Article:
I wrote here last month about fooling around with Konfabulator, and I have been having a lot of fun with it. It really does remind me of working in BASIC all those years ago, with little programs that do cool stuff, and nary an MSDN browser session in sight. Working with Konfabulator reminds me of those days in other ways as well. Debugging facilities are pretty much limited to print statements, log messages, and alert boxes. You don’t have to be a programmer to enjoy Konfabulator. It is a compact program, trivial to install and set up, and comes with a bunch of cool widgets. Many more are available on the online gallery. But if you are a programmer then you can hardly use it for very long without making widgets of your own. True to form I couldn’t do a simple “Hello World” thing. Nope. I have a new computer built on AMD’s dual core Athlon XP processor, and I wanted a widget that monitored CPU loads for both cores. Why would you want to monitor CPU loads? Just because. I called my widget CPUSpy, and it looks like this:

If you have Konfabulator you can [download removed]. Once it is downloaded just double click the file to install it. You’ll need Windows XP, Server 2003, or Vista, for reasons I will detail below. Creating this widget turned out to be an interesting and sometimes frustrating exercise, for a couple of different reasons.

The first thing I had to do was create some images. I used to do a lot of this years ago, back when Paintshop Pro was shareware, but my skills were very rusty. The current standard for creating web graphics is Adobe’s Photoshop CS. This is an amazingly powerful program, with a suitably astronomic price tag: a full retail version costs more than $450. I started with Ulead’s Photoimpact. This product is priced in the $89 range, and you can download a fully-functional 30-day trial. The product has been evolving for more than ten years. It’s not as powerful as Photoshop, but it is powerful, and neither program is trivial to learn and use. Ultimately, though, PI’s clunky interface got the better of me. Fortunately there was a third choice, a cut-down version of the Adobe product called Photoshop Elements. Priced in the same range as Photoimpact, this is a slightly less powerful program with a much better user interface, and you can buy and download it (although there is no trial version). I think the widget turned out pretty well, and it actually looks better onscreen than the jpeg above would indicate. One of Konfabulator’s coolest features is it’s alpha-blended window and font transparency. If you install CPUSpy right click the widget after it starts running, and choose Widget Preferences from the context menu. In the Appearance tab you can play all aspects of the widget’s UI, including overall color scheme, transparency, and fonts. However, I have not yet mastered Photoshop to the point where I can reproduce the beautiful, glossy, fluid shapes of the widgets that Arlo Rose created for Konfabulator.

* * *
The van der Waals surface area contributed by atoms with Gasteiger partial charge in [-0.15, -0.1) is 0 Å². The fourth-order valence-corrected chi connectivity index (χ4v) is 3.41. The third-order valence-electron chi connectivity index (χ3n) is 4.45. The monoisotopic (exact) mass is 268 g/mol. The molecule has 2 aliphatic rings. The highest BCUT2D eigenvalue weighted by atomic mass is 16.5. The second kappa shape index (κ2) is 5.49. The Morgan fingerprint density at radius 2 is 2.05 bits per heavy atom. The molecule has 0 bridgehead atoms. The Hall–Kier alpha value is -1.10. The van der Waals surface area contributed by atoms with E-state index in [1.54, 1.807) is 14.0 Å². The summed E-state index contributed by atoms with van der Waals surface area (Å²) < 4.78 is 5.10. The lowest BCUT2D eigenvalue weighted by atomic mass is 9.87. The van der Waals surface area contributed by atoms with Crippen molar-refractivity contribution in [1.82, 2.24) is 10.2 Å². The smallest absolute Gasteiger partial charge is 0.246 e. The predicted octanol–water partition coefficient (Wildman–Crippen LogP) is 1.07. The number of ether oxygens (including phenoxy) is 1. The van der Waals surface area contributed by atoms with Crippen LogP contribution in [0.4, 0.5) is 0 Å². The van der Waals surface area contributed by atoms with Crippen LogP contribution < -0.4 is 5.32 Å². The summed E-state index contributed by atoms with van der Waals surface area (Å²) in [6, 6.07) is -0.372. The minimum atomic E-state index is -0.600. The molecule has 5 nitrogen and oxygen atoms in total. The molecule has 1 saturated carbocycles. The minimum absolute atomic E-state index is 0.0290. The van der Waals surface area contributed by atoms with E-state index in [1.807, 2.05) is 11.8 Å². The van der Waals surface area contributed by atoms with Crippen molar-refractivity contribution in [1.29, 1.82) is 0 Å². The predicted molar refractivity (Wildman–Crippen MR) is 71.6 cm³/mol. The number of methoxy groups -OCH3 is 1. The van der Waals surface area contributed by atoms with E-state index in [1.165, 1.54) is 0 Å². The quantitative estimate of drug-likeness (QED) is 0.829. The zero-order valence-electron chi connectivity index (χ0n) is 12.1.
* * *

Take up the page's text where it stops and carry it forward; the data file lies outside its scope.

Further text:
The second thing that made creating this widget an interesting and sometimes frustrating project was simply that you can’t get realtime information about the processor cores from within Konfabulator’s javascript implementation. But the creators of the shell environment provided the two essential tools you need to get around this limitation: a timer facility and COM interoperability. The timer facility is necessary because you need some javascript to execute every so often and update the display. The COM interop is necessary to drill down into Windows and get the data you want, namely processor loads. Armed with this basic strategy I began creating a DLL to house an ActiveX control that I could use from javascript. Inside the control I would call into the Windows API to probe for processor data. Sounds simple, right? Hell no it doesn’t.